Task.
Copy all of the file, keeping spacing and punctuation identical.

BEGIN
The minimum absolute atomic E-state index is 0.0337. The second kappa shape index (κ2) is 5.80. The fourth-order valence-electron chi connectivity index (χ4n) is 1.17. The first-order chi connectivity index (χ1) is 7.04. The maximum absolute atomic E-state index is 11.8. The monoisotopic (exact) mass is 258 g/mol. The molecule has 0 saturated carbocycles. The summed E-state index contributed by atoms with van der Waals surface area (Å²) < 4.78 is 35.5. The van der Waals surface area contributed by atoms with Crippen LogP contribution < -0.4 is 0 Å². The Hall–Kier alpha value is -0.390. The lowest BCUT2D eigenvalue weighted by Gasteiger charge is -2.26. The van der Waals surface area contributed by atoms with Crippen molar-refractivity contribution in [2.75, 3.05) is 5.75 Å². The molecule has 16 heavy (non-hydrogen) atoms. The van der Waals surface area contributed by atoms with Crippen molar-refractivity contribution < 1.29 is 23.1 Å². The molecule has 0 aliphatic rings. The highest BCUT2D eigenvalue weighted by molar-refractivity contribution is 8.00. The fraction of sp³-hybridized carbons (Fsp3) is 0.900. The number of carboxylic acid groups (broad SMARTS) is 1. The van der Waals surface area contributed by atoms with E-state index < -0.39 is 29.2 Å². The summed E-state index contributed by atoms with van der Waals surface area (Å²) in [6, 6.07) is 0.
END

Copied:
The minimum absolute atomic E-state index is 0.0337. The second kappa shape index (κ2) is 5.80. The fourth-order valence-electron chi connectivity index (χ4n) is 1.17. The first-order chi connectivity index (χ1) is 7.04. The maximum absolute atomic E-state index is 11.8. The monoisotopic (exact) mass is 258 g/mol. The molecule has 0 saturated carbocycles. The summed E-state index contributed by atoms with van der Waals surface area (Å²) < 4.78 is 35.5. The van der Waals surface area contributed by atoms with Crippen LogP contribution < -0.4 is 0 Å². The Hall–Kier alpha value is -0.390. The lowest BCUT2D eigenvalue weighted by Gasteiger charge is -2.26. The van der Waals surface area contributed by atoms with Crippen molar-refractivity contribution in [2.75, 3.05) is 5.75 Å². The molecule has 16 heavy (non-hydrogen) atoms. The van der Waals surface area contributed by atoms with Crippen molar-refractivity contribution < 1.29 is 23.1 Å². The molecule has 0 aliphatic rings. The highest BCUT2D eigenvalue weighted by molar-refractivity contribution is 8.00. The fraction of sp³-hybridized carbons (Fsp3) is 0.900. The number of carboxylic acid groups (broad SMARTS) is 1. The van der Waals surface area contributed by atoms with E-state index < -0.39 is 29.2 Å². The summed E-state index contributed by atoms with van der Waals surface area (Å²) in [6, 6.07) is 0.